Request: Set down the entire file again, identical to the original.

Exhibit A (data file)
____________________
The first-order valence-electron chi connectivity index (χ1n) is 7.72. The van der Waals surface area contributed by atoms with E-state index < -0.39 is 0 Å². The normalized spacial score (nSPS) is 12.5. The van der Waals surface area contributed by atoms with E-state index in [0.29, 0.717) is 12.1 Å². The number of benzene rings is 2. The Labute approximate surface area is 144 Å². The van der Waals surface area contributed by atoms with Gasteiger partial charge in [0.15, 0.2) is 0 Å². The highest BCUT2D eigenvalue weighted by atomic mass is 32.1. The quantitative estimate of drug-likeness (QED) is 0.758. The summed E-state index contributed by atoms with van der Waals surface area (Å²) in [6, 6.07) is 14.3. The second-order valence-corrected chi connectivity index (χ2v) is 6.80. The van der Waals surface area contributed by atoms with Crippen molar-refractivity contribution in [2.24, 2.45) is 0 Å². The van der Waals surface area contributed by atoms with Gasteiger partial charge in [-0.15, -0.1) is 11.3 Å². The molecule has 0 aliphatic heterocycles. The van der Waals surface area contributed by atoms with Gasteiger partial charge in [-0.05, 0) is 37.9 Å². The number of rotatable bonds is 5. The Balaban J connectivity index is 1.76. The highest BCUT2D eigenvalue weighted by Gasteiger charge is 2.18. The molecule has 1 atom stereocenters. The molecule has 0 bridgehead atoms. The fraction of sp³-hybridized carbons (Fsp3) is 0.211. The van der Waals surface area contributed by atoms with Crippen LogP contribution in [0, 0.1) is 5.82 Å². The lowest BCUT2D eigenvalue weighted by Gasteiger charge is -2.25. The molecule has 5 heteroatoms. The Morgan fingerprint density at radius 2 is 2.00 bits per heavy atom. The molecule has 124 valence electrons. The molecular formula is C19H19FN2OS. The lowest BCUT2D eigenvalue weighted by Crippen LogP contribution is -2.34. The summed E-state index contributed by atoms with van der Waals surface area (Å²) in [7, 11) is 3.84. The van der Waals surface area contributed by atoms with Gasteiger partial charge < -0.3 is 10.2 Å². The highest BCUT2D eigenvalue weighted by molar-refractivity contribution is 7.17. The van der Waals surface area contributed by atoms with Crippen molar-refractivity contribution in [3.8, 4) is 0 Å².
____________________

The first-order valence-electron chi connectivity index (χ1n) is 7.72. The van der Waals surface area contributed by atoms with E-state index < -0.39 is 0 Å². The normalized spacial score (nSPS) is 12.5. The van der Waals surface area contributed by atoms with E-state index in [0.29, 0.717) is 12.1 Å². The number of benzene rings is 2. The Labute approximate surface area is 144 Å². The van der Waals surface area contributed by atoms with Gasteiger partial charge in [0.15, 0.2) is 0 Å². The highest BCUT2D eigenvalue weighted by atomic mass is 32.1. The quantitative estimate of drug-likeness (QED) is 0.758. The summed E-state index contributed by atoms with van der Waals surface area (Å²) in [6, 6.07) is 14.3. The second-order valence-corrected chi connectivity index (χ2v) is 6.80. The van der Waals surface area contributed by atoms with Crippen molar-refractivity contribution in [2.24, 2.45) is 0 Å². The van der Waals surface area contributed by atoms with Gasteiger partial charge in [-0.15, -0.1) is 11.3 Å². The molecule has 0 aliphatic heterocycles. The van der Waals surface area contributed by atoms with Gasteiger partial charge in [-0.05, 0) is 37.9 Å². The number of rotatable bonds is 5. The Balaban J connectivity index is 1.76. The highest BCUT2D eigenvalue weighted by Gasteiger charge is 2.18. The molecule has 1 atom stereocenters. The molecule has 0 bridgehead atoms. The fraction of sp³-hybridized carbons (Fsp3) is 0.211. The van der Waals surface area contributed by atoms with Crippen LogP contribution in [0, 0.1) is 5.82 Å². The lowest BCUT2D eigenvalue weighted by Gasteiger charge is -2.25. The molecule has 5 heteroatoms. The Morgan fingerprint density at radius 2 is 2.00 bits per heavy atom. The molecule has 124 valence electrons. The molecular formula is C19H19FN2OS. The lowest BCUT2D eigenvalue weighted by Crippen LogP contribution is -2.34. The summed E-state index contributed by atoms with van der Waals surface area (Å²) in [7, 11) is 3.84. The van der Waals surface area contributed by atoms with Gasteiger partial charge < -0.3 is 10.2 Å². The highest BCUT2D eigenvalue weighted by molar-refractivity contribution is 7.17. The van der Waals surface area contributed by atoms with Crippen molar-refractivity contribution in [3.8, 4) is 0 Å².